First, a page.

Michael Staab sits aboard a T-34 aircraft at NASA's Armstrong Flight Research Center.

Where are you from?

Wichita, KS.

Describe the first time you made a personal connection with outer space.

About an hour to the northwest of Wichita is the little town called Hutchinson, KS. Situated in Hutchinson is one of the most amazing museums you'll find anywhere in the world: The Kansas Cosmosphere and Space Center. The Cosmosphere, as the locals call it, is home to the largest collection of space artifacts outside of the Smithsonian Air and Space Museum. My first exposure to space was a family trip my parents took me and my sister on to the Cosmosphere. I don't really know what it was about the place, but I was awed by all the rockets, airplanes and spacecraft, even at such a young age. I think that was the day I became a total space nerd!

The first time I really connected with the space program, however, was the launch of STS-95, which was John Glenn's return to space. Now, being only ten years old at the time, I didn't have a clue who John Glenn was or any of the other astronauts. My teachers sure did though, and my class was invited down to the library to watch the launch. And let me tell you, it didn't disappoint. I was hooked, captivated by every moment and the suspense leading up to liftoff. I almost couldn't contain my excitement as I watched Space Shuttle Discovery ascend into orbit. That was the moment I knew I was going to be the guy who builds those rocket ships and fly aboard them. I was going to be a NASA astronaut when I grew up.

How did you end up working in the space program?

By mere happenstance. I came to JPL as an Early Career Hire from the Georgia Institute of Technology after completing my master's degree in aerospace engineering. While I was diligently applying for jobs in the space sector, my background in aircraft flight testing was really preventing me from branching out into the spacecraft world. JPL recruiters came to Georgia Tech's annual fall career fair, and, on a whim, I talked with the recruiters, passed along my resume, and thought nothing else of it. Three months later, I showed up for orientation as a flight controller for Cassini. Funny how that works out.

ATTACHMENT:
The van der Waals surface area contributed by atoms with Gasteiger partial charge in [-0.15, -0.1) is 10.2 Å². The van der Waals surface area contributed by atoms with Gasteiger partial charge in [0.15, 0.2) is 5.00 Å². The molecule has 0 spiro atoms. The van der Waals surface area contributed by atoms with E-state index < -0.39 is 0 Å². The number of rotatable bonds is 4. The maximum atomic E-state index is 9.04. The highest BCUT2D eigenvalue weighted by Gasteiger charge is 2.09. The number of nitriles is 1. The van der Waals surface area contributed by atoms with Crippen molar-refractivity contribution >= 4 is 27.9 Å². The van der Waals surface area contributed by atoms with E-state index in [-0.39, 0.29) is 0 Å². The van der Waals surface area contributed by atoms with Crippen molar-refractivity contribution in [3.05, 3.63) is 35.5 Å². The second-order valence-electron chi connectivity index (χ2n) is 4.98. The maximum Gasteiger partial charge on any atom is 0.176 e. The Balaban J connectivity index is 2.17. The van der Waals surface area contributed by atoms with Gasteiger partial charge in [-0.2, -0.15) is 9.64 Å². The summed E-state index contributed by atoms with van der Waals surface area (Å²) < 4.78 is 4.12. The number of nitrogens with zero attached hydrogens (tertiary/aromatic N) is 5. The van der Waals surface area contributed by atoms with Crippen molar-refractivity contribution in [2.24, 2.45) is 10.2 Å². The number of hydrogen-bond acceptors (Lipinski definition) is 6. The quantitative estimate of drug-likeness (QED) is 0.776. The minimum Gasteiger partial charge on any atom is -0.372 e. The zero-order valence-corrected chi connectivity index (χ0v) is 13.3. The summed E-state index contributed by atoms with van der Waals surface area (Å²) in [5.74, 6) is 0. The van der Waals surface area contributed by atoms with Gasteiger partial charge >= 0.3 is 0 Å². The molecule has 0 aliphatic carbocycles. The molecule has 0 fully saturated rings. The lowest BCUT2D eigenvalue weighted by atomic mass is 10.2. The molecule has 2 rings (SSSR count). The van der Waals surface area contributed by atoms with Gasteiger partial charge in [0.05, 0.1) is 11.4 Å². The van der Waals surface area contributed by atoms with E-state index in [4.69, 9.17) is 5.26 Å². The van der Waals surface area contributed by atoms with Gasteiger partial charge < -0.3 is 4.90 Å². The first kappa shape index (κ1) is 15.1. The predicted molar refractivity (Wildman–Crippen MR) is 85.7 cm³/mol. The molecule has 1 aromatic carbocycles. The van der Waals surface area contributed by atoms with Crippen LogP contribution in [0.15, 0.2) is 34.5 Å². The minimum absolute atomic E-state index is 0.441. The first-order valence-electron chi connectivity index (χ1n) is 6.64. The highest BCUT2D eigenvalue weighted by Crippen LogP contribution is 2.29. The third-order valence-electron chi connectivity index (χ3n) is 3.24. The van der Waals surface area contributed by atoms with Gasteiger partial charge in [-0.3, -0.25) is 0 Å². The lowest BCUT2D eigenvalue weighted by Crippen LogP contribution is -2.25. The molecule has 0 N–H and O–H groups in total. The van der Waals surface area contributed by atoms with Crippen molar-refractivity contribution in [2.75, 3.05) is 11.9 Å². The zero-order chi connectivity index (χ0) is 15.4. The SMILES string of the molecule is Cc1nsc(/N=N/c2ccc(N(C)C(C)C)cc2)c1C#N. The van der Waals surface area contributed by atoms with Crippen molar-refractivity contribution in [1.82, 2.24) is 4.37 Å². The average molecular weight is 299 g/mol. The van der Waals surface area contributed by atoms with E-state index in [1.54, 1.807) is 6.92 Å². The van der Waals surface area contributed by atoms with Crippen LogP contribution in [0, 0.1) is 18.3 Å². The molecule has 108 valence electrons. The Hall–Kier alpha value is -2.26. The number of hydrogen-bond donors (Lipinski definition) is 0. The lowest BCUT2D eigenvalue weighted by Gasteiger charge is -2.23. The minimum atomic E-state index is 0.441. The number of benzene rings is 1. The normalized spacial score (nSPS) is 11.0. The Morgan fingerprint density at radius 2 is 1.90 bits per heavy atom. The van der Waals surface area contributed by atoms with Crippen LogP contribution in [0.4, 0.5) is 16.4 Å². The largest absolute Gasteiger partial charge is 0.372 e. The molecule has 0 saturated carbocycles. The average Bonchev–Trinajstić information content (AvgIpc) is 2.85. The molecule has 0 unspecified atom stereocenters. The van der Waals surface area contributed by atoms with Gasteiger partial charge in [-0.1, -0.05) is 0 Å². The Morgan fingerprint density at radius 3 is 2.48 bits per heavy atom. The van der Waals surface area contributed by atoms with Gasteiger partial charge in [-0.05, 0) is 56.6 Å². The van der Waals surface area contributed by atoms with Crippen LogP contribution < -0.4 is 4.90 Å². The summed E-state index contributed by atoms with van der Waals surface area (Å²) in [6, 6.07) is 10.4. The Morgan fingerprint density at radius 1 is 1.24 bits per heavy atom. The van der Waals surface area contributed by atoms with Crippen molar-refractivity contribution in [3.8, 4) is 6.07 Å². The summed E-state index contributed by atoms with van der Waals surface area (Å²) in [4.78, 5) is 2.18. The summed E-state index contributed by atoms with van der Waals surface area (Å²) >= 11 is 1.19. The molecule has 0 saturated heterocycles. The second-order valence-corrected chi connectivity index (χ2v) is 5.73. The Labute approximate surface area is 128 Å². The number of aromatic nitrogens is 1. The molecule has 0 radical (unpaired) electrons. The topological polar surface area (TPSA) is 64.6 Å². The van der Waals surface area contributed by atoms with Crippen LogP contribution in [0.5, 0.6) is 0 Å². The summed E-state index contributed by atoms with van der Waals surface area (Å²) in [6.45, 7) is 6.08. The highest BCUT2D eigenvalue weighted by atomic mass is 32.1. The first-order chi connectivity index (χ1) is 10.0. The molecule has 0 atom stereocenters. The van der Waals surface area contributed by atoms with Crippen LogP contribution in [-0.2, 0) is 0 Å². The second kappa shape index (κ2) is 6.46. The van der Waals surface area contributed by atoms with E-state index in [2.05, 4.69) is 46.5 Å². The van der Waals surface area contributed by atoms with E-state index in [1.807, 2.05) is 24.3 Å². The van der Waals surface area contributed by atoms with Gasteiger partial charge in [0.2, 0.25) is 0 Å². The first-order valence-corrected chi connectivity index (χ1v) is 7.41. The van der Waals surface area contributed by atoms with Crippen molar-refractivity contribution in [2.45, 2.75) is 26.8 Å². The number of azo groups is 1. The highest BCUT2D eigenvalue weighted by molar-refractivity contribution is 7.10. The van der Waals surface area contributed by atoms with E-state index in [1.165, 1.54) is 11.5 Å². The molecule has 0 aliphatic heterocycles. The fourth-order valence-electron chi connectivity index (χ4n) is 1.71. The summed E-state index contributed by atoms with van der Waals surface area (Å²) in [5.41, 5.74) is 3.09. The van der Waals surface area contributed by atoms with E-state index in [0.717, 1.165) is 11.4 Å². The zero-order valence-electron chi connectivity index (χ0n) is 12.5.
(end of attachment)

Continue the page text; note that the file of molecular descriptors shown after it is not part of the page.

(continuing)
STEM is, by far, the coolest field to get into. We fly spacecraft around other planets; how much better can it get?
- Michael Staab

Who inspired you?

My parents and teachers have always been my biggest inspiration and motivation. It was never lost on anyone involved in my life growing up that I was a future astronaut in training. My parents really encouraged the math and science early on, enrolling me in science summer programs and even space camp, while my teachers really challenged and pushed me hard because of where I wanted to go. I've made it clear many times before that I'm only in the position I'm in because of the supporting cast behind me the whole way. Along the way, there were also a number of astronauts who kept me motivated to stay focused on the end goal, even when times got really tough.

Michael Staab and a woman in a simulator
Michael (right) and a colleague in astronaut training.

What is a mission operations engineer?

A mission operations engineer focuses on the sustained operations of a spacecraft. In terms of the NASA systems engineering cycle, we're talking about spacecraft in "Phase E" of their life cycle. Mission operations includes a number of different activities, such as long-term science planning, background sequence design, orbit maneuver design, and real-time spacecraft flight operations, which is what I do.